Employers expecting difficulty with new employee rights
Many employers are expecting to find it difficult to cope with new legal rights for mothers and fathers which will come into force in April 2007, a new survey from the Chartered Institute of Personnel and Development and accounting firm KPMG reveals.
Under the Work and Families Act (WFA), maternity and adoption pay will be extended from six to nine months, while the right to request flexible working will extend to the carers of adults. Fathers will also be entitled to extra paternity rights.
However, only ten per cent of employers surveyed for the research said that they thought that the new guidelines would be beneficial to their business, with smaller employers in particular anticipating problems.
Around 64 per cent of employers said that they expected the paternity leave provisions of the legislation to cause them some or significant difficulties, while 57 per cent thought that the maternity and adoption provision would cause them difficulties.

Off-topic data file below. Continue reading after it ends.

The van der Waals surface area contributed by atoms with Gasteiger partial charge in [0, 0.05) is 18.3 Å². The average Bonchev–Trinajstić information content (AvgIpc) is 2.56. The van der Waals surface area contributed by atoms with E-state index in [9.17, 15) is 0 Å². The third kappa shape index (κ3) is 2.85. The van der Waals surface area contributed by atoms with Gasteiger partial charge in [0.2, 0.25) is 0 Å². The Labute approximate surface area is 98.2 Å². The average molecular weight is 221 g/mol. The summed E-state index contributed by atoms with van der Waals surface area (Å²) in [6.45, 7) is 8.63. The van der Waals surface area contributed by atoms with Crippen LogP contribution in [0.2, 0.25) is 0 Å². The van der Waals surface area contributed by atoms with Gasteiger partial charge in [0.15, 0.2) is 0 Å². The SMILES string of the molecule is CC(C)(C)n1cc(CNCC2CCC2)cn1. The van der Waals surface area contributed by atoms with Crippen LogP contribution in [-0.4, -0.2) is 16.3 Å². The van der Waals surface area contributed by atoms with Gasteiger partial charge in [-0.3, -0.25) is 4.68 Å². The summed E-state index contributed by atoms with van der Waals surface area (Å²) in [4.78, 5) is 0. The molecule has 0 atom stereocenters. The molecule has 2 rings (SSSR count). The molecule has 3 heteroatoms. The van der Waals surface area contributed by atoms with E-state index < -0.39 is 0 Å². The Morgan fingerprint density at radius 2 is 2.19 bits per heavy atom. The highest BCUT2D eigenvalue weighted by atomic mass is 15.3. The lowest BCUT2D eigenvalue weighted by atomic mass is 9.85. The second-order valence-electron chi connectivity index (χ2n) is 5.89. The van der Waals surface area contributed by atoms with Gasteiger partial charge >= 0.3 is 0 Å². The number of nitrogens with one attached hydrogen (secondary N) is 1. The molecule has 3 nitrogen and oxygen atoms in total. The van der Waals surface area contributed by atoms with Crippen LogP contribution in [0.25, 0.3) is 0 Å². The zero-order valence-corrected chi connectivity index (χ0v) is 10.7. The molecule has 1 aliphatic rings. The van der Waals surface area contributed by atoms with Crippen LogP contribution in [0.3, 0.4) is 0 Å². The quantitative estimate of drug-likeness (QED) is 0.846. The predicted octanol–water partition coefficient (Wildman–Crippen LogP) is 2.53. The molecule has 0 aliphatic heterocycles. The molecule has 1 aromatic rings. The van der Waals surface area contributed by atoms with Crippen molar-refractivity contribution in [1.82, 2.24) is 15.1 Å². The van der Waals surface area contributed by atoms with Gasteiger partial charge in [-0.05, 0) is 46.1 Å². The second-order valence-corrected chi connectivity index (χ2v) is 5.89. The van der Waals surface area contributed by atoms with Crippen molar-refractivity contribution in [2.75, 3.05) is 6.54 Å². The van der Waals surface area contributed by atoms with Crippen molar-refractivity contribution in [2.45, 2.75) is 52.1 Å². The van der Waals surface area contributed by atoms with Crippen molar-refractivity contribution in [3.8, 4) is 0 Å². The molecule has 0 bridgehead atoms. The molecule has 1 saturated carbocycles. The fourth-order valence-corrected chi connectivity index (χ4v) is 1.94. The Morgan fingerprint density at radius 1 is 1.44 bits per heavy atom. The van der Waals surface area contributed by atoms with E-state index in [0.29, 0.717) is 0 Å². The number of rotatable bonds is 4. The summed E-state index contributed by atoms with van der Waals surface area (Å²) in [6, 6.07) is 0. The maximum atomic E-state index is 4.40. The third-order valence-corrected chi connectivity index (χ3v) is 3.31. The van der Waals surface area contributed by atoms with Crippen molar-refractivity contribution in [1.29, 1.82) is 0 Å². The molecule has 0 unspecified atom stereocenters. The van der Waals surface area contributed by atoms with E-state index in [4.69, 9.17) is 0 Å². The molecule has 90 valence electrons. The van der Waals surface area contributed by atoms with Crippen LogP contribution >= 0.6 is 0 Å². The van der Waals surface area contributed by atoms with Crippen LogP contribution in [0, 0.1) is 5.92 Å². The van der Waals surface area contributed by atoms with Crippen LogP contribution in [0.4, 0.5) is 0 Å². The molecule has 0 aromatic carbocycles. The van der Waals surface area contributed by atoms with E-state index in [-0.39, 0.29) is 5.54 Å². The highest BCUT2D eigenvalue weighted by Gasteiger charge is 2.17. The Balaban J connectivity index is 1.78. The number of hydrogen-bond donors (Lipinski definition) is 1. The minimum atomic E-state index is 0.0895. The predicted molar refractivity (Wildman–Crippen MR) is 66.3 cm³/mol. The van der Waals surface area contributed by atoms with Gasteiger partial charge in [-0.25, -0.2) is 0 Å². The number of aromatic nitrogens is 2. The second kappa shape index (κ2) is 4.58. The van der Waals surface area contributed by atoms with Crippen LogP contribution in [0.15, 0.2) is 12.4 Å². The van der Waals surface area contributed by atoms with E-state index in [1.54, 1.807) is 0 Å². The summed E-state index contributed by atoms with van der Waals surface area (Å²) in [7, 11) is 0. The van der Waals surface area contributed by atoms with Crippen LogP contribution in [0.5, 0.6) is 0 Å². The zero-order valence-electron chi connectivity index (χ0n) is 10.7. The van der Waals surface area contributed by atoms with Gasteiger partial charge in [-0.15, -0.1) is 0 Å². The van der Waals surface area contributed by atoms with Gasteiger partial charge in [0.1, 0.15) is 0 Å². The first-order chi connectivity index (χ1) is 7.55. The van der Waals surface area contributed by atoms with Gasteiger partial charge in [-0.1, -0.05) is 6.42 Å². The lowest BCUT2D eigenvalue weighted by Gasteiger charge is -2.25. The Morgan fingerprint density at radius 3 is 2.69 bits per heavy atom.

Only four per cent of employers thought that the new rights for carers of adults to request flexible working practices would cause them problems.
"There is evident scepticism about some of the WFA provisions, especially those relating to paternity leave, and concern about the difficulties that might arise in meeting them," said Mike Emmott, CIPD adviser on employee relations.
"It is possible that such reservations simply reflect the caution with which employers tend to embrace any new regulations. But the government needs to reassure employers about the administration of the new provisions."